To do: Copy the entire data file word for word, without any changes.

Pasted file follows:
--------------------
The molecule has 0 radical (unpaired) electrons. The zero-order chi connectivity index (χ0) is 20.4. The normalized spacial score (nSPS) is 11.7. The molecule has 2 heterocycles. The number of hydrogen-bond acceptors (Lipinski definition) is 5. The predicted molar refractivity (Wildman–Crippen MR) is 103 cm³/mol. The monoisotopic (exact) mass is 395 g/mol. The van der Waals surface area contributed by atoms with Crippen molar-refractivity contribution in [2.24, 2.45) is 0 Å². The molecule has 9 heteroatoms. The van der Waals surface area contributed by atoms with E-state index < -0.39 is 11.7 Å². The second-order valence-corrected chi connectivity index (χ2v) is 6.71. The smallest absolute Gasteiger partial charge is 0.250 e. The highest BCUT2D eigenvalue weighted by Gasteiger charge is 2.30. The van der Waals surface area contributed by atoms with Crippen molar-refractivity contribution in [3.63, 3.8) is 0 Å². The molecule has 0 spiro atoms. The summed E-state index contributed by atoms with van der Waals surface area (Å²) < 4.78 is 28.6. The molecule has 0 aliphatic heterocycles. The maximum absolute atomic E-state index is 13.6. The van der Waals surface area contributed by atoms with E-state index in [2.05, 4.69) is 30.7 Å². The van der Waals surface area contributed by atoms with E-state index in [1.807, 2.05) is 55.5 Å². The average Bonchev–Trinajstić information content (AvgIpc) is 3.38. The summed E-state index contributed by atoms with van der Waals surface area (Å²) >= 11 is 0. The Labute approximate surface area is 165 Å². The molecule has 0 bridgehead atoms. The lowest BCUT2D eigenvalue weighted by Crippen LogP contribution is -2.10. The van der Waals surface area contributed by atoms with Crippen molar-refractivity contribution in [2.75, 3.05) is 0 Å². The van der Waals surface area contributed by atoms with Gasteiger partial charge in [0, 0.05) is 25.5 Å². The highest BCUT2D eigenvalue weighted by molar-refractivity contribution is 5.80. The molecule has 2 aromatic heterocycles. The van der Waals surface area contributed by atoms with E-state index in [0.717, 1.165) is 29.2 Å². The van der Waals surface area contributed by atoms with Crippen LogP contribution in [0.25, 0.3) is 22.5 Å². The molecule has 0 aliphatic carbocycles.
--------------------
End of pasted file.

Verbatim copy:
The molecule has 0 radical (unpaired) electrons. The zero-order chi connectivity index (χ0) is 20.4. The normalized spacial score (nSPS) is 11.7. The molecule has 2 heterocycles. The number of hydrogen-bond acceptors (Lipinski definition) is 5. The predicted molar refractivity (Wildman–Crippen MR) is 103 cm³/mol. The monoisotopic (exact) mass is 395 g/mol. The van der Waals surface area contributed by atoms with Crippen molar-refractivity contribution in [2.24, 2.45) is 0 Å². The molecule has 9 heteroatoms. The van der Waals surface area contributed by atoms with E-state index < -0.39 is 11.7 Å². The second-order valence-corrected chi connectivity index (χ2v) is 6.71. The smallest absolute Gasteiger partial charge is 0.250 e. The highest BCUT2D eigenvalue weighted by Gasteiger charge is 2.30. The van der Waals surface area contributed by atoms with Crippen molar-refractivity contribution in [3.63, 3.8) is 0 Å². The molecule has 0 spiro atoms. The summed E-state index contributed by atoms with van der Waals surface area (Å²) < 4.78 is 28.6. The molecule has 0 aliphatic heterocycles. The maximum absolute atomic E-state index is 13.6. The van der Waals surface area contributed by atoms with E-state index in [2.05, 4.69) is 30.7 Å². The van der Waals surface area contributed by atoms with E-state index in [1.807, 2.05) is 55.5 Å². The average Bonchev–Trinajstić information content (AvgIpc) is 3.38. The summed E-state index contributed by atoms with van der Waals surface area (Å²) >= 11 is 0. The Labute approximate surface area is 165 Å². The molecule has 0 bridgehead atoms. The lowest BCUT2D eigenvalue weighted by Crippen LogP contribution is -2.10. The van der Waals surface area contributed by atoms with Crippen molar-refractivity contribution in [2.75, 3.05) is 0 Å². The van der Waals surface area contributed by atoms with Gasteiger partial charge in [0, 0.05) is 25.5 Å². The highest BCUT2D eigenvalue weighted by molar-refractivity contribution is 5.80. The molecule has 2 aromatic heterocycles. The van der Waals surface area contributed by atoms with E-state index in [0.717, 1.165) is 29.2 Å². The van der Waals surface area contributed by atoms with Crippen LogP contribution in [0.25, 0.3) is 22.5 Å². The molecule has 0 aliphatic carbocycles.